I was facilitating a course at a big, popular fitness facility a few weekends ago. During a break, I had the misfortune of overhearing a conversation between two personal trainers. The conversation went like this. (Remember as you read this - I can't show you the body language and tonality of the voices. But rest assured, one was excited and one lets just say, not so much...)
Trainer #1, course participant: "Oh wow, this course is so great, I am learning so much. Not just about the tool but about the body as well. This is really going to help my clients".
Trainer #2, not on the course: "Yer well, if you look at it you could probably work out how to use it".
Trainer #1, course participant: "Well they've been sitting on the gym floor since I've been working here and I've never thought about how to use them the way we're being shown".
Trainer #2, not on the course: "Yer I don't really use them that much because you can't really do that much with them".
Trainer #1, course participant: "Oh you should do the course you learn so much and I've already got so many more ideas of how to use it and for which clients".
Trainer #2, not on the course: "Nah, I'll be right, I'm sure I can make up whatever I need to if I want to use it".
I wanted to scream!
Trainer #1 was so excited, not just about the tool, but the information that would help her apply the tool to her clients. She wanted to share it with someone she respected in her facility and she got shot down and made to feel stupid. Not only that, but she got shot down by someone who doesn't see the value in the correct application of the tool and also thinks that he can make up whatever he needs to.
That attitude to education scares me. So maybe you use it in a very limited (actually not what it was intended for) way. Then you don't see the value in learning how to apply it to clients, because you're using it in a limited way. Let alone the idea of using something safely and well - and hang on, what's your job again? Now you're going to bag someone who has taken the time to better their knowledge about a tool, the principles behind it and how to apply it to her clients!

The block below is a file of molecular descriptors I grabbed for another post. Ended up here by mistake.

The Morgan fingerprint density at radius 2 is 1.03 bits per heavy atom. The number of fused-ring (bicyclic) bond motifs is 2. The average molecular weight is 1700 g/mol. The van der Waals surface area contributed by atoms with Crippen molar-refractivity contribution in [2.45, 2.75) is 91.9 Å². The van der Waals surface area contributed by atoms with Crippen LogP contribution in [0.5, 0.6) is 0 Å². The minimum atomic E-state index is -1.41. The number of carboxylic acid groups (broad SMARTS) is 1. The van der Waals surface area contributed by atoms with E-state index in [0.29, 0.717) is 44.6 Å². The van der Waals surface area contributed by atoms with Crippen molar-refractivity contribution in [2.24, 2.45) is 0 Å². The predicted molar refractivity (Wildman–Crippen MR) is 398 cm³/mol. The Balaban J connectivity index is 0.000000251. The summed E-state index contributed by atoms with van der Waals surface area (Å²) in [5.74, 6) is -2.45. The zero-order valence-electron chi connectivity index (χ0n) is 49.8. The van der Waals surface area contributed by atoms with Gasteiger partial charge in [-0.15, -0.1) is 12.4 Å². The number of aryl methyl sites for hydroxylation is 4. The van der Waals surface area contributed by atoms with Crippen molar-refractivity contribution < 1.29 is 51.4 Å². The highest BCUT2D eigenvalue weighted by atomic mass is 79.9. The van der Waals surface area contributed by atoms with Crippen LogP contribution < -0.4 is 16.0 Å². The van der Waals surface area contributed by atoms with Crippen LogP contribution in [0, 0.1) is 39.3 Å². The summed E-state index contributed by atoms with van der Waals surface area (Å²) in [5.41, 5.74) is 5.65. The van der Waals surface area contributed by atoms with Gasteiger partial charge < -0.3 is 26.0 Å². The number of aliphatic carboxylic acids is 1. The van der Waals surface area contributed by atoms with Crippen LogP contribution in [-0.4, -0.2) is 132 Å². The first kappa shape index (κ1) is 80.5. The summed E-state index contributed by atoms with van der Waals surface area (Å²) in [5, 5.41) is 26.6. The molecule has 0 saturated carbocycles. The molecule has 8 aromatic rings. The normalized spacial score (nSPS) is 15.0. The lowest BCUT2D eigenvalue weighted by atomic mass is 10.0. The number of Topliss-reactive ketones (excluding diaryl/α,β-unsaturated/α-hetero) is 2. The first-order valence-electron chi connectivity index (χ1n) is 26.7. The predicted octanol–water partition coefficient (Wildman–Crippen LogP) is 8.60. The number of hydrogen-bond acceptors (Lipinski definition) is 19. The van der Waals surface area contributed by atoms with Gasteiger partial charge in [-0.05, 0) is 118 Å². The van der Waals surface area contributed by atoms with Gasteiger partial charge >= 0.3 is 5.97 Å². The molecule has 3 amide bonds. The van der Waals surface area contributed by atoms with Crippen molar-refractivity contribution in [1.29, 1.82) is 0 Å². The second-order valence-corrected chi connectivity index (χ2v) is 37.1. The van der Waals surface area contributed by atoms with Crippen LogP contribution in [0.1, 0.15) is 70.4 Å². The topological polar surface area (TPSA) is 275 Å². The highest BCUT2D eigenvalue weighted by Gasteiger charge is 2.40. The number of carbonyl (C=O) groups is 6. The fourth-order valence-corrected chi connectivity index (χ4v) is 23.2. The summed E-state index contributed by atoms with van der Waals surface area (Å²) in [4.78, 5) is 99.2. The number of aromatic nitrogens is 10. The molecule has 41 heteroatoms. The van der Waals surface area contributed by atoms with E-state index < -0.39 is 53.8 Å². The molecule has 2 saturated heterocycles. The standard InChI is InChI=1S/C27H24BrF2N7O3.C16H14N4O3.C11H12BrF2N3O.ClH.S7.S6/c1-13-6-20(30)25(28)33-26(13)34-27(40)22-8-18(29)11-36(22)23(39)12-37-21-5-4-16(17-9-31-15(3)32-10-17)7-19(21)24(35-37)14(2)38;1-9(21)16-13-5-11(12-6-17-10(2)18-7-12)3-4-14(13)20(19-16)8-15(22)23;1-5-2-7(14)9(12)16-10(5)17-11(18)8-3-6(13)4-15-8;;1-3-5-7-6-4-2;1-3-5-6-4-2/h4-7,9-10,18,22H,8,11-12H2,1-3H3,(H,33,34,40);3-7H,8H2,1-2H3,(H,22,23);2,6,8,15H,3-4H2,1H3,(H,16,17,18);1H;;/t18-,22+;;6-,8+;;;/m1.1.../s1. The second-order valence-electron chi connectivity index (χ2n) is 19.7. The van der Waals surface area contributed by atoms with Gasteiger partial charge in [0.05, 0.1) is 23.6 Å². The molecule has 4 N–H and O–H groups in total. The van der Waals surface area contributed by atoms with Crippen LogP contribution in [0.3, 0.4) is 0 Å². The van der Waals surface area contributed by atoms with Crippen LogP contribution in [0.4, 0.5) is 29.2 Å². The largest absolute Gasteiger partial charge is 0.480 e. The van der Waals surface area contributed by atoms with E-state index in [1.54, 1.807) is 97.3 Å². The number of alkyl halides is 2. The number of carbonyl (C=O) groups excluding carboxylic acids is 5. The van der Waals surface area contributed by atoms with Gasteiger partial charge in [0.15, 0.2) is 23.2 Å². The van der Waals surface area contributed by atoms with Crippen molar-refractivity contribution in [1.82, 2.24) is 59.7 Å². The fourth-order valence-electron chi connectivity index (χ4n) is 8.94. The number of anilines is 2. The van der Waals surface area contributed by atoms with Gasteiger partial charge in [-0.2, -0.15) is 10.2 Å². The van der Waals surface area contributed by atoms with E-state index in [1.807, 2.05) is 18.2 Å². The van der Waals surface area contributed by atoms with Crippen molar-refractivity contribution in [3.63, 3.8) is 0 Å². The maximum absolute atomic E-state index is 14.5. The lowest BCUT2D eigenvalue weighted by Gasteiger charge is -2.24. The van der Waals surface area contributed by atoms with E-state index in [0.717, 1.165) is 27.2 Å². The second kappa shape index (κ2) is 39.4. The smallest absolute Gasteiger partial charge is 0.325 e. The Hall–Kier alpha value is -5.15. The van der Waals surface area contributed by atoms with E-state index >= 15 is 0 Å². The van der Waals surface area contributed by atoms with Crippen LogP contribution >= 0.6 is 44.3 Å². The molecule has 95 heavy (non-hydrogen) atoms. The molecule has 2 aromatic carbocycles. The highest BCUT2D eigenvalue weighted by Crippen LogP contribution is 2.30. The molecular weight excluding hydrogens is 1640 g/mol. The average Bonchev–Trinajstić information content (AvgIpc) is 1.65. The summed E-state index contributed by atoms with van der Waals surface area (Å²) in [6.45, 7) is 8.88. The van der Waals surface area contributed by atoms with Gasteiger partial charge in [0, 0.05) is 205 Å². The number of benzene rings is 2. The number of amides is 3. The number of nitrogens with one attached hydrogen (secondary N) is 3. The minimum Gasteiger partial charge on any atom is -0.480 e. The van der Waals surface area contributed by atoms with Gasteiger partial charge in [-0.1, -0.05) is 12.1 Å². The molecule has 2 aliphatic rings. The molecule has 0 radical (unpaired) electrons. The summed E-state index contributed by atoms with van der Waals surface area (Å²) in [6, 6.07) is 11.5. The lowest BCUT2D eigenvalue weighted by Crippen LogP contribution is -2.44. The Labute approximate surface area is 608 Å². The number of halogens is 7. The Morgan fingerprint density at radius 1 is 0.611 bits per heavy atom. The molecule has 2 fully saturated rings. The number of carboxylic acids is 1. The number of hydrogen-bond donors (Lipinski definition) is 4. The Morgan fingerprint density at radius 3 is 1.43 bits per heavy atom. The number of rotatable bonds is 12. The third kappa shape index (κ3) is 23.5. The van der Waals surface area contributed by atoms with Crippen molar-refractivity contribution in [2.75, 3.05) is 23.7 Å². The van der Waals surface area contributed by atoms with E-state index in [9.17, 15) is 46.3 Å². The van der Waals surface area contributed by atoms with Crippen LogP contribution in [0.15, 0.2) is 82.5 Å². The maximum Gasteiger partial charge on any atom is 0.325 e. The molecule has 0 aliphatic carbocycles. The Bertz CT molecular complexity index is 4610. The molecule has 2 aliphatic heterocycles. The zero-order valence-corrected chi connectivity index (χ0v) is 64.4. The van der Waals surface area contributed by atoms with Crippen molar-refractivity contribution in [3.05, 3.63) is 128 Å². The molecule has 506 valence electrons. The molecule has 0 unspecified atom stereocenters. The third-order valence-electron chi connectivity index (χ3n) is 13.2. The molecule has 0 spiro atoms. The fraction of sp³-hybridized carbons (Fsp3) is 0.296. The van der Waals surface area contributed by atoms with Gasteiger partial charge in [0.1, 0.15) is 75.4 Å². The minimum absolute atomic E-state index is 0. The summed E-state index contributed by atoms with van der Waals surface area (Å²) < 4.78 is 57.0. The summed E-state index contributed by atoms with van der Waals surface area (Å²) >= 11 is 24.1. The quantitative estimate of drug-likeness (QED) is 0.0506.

My first recommendation relating to the above story (which is a true story) is this:
- if you are going to use a fitness tool on the gym floor on your clients, do your best to understand it. Learn how, when and where to use it. Don't just make it up! You as a coach are getting people to use these tools. Surely you would want your clients to use it as safely and effectively as possible. Surely you want to have a better understanding on what the implications of its use are on your clients?
My second recommendation:
- If you have the ability to learn more to make the tool even more purposeful, why wouldn't you? Doesn't that sound like a great way to help your clients achieve what they want to achieve?
The TRX FORCE course does exactly that. It takes what you already know about TRX Suspension Training and progresses it. Oractually, in some cases, regresses it to make it even more effective. If you've already done a TRX Suspension Training course and would like to take your knowledge with this tool even further, this is the course for you. You will learn new movements. You will learn regressions and progressions to moves you already know to make this tool even more accessible to "All Levels". You will leave this course with the knowledge to make movements you already know even more powerful and no, not just by making them "trickier". If you're the kind of coach that wants to make the TRX Suspension Trainer one of the most powerful tools in your arsenal, then this course is for you.
If you would like to know more or maybe when the next TRX Force course are in your state, click here